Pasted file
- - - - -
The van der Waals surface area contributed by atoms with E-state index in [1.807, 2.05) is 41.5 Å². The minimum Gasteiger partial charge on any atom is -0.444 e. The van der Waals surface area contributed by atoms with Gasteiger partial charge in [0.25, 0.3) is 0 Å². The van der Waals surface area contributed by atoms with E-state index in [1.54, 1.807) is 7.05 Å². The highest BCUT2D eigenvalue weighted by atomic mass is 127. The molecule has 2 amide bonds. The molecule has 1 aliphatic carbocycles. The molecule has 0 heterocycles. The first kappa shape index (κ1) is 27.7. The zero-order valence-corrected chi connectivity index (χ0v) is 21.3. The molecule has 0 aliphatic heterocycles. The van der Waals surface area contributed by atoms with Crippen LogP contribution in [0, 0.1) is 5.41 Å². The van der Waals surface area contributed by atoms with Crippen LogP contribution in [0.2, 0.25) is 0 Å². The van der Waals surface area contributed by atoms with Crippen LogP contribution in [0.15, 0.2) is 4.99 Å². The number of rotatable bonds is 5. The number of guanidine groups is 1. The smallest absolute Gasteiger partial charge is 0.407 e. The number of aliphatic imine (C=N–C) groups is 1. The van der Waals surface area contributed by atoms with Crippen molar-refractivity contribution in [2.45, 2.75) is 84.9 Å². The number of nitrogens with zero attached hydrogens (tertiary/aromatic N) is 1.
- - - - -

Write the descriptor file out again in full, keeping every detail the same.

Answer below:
The van der Waals surface area contributed by atoms with E-state index in [1.807, 2.05) is 41.5 Å². The minimum Gasteiger partial charge on any atom is -0.444 e. The van der Waals surface area contributed by atoms with Gasteiger partial charge in [0.25, 0.3) is 0 Å². The van der Waals surface area contributed by atoms with E-state index in [1.54, 1.807) is 7.05 Å². The highest BCUT2D eigenvalue weighted by atomic mass is 127. The molecule has 2 amide bonds. The molecule has 1 aliphatic carbocycles. The molecule has 0 heterocycles. The first kappa shape index (κ1) is 27.7. The zero-order valence-corrected chi connectivity index (χ0v) is 21.3. The molecule has 0 aliphatic heterocycles. The van der Waals surface area contributed by atoms with Crippen LogP contribution in [0, 0.1) is 5.41 Å². The van der Waals surface area contributed by atoms with Crippen LogP contribution in [0.2, 0.25) is 0 Å². The van der Waals surface area contributed by atoms with Crippen LogP contribution in [0.15, 0.2) is 4.99 Å². The number of rotatable bonds is 5. The number of guanidine groups is 1. The smallest absolute Gasteiger partial charge is 0.407 e. The number of aliphatic imine (C=N–C) groups is 1. The van der Waals surface area contributed by atoms with Crippen molar-refractivity contribution in [2.45, 2.75) is 84.9 Å². The number of nitrogens with zero attached hydrogens (tertiary/aromatic N) is 1.